Feeling mild COVID-19 symptoms? For the safety of our community, you do NOT need to visit the emergency department unless critical symptoms are experienced. Visit our COVID-19 hub to learn more. Visit the COVID-19 Hub

Get a Flu Shot Now: Flu Has Arrived

Published: Feb 25, 2016

By Lisa Greene


It’s that time of year. In the past few weeks, there has been a surge of influenza cases in Tampa Bay, with more than 100 patients testing positive for flu at Tampa General Hospital since January first.

“Traditionally in Florida, February is the peak season for flu,” said Nancy Epps, nurse clinician for Employee Health at Tampa General.

That means if you haven’t had a flu shot yet, now is the time. Flu season tends to run later in Florida, and flu vaccine is available through June.

Nurse giving a woman a flu shot“Your best defense is getting vaccinated,” Epps said. “This year’s vaccine is a good match for the strain we’ve been seeing.” 

The predominant H1N1 strain circulating this year is in the flu vaccine, making it more effective than last year, when the strains in the vaccine weren’t a good match. The federal Centers for Disease Control and Prevention report that the flu season has been mild so far this year.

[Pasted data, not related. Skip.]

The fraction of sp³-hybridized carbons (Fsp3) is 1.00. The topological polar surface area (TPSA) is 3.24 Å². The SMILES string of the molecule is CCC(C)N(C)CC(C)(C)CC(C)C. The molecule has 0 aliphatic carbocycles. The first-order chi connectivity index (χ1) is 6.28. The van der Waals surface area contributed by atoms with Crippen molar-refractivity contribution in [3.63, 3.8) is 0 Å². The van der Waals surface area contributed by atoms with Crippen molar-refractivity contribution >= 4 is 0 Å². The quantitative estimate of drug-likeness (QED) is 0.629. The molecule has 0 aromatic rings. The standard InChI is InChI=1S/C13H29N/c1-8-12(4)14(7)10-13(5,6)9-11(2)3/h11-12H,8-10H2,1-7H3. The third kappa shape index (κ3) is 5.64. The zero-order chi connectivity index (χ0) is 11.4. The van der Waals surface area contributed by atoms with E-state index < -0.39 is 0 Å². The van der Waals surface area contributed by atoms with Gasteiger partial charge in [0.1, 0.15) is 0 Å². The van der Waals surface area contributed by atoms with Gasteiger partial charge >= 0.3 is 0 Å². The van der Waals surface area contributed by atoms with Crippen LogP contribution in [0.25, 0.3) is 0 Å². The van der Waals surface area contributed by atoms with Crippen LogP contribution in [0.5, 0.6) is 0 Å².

The flu kills anywhere from 3,000 to 49,000 Americans every year, and more than 200,000 are hospitalized.

If you start feeling symptoms of flu – a sudden fever, cough, body aches, and chills – call your doctor right away. The anti-viral medication Tamiflu can help ease and shorten your symptoms if started within the first 48 hours.

Woman home sick suffering from the fluMake that call even if you’ve been vaccinated and start seeing symptoms, Epps said. Unfortunately, the flu vaccine is never 100 percent effective.

If you do get the flu, stay home to avoid spreading it to others. Wash your hands frequently, cough into your elbow and throw away used tissues. Flu symptoms typically last about five to 7 days.